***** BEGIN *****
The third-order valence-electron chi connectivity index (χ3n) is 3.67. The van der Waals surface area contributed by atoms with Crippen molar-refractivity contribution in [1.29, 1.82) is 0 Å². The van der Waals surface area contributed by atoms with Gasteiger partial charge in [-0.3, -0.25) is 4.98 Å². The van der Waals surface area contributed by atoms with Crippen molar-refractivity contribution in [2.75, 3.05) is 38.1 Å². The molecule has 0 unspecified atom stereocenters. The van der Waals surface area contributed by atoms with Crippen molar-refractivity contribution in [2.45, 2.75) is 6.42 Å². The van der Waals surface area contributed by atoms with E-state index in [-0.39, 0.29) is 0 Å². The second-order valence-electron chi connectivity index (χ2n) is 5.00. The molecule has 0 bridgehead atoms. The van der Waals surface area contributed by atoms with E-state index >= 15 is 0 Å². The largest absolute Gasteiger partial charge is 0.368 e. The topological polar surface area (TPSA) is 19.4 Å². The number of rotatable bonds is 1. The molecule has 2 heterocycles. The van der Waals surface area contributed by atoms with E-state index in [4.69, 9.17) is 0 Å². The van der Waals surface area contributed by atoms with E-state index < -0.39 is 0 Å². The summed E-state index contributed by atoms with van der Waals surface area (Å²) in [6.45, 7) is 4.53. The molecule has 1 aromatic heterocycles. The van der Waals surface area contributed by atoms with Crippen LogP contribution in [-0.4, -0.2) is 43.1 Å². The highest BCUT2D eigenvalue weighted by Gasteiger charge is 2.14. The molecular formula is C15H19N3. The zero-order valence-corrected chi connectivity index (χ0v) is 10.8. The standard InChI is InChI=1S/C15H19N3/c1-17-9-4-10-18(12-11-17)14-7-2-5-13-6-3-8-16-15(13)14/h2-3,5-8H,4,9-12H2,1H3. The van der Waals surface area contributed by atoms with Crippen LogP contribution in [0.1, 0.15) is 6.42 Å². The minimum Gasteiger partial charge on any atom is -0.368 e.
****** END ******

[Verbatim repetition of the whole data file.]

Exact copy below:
The third-order valence-electron chi connectivity index (χ3n) is 3.67. The van der Waals surface area contributed by atoms with Crippen molar-refractivity contribution in [1.29, 1.82) is 0 Å². The van der Waals surface area contributed by atoms with Gasteiger partial charge in [-0.3, -0.25) is 4.98 Å². The van der Waals surface area contributed by atoms with Crippen molar-refractivity contribution in [2.75, 3.05) is 38.1 Å². The molecule has 0 unspecified atom stereocenters. The van der Waals surface area contributed by atoms with Crippen molar-refractivity contribution in [2.45, 2.75) is 6.42 Å². The van der Waals surface area contributed by atoms with E-state index in [-0.39, 0.29) is 0 Å². The second-order valence-electron chi connectivity index (χ2n) is 5.00. The molecule has 0 bridgehead atoms. The van der Waals surface area contributed by atoms with E-state index >= 15 is 0 Å². The largest absolute Gasteiger partial charge is 0.368 e. The topological polar surface area (TPSA) is 19.4 Å². The number of rotatable bonds is 1. The molecule has 2 heterocycles. The van der Waals surface area contributed by atoms with E-state index in [4.69, 9.17) is 0 Å². The van der Waals surface area contributed by atoms with E-state index < -0.39 is 0 Å². The summed E-state index contributed by atoms with van der Waals surface area (Å²) in [6.45, 7) is 4.53. The molecule has 1 aromatic heterocycles. The van der Waals surface area contributed by atoms with Crippen LogP contribution in [-0.4, -0.2) is 43.1 Å². The highest BCUT2D eigenvalue weighted by Gasteiger charge is 2.14. The molecular formula is C15H19N3. The zero-order valence-corrected chi connectivity index (χ0v) is 10.8. The standard InChI is InChI=1S/C15H19N3/c1-17-9-4-10-18(12-11-17)14-7-2-5-13-6-3-8-16-15(13)14/h2-3,5-8H,4,9-12H2,1H3. The van der Waals surface area contributed by atoms with Crippen LogP contribution in [0.1, 0.15) is 6.42 Å². The minimum Gasteiger partial charge on any atom is -0.368 e.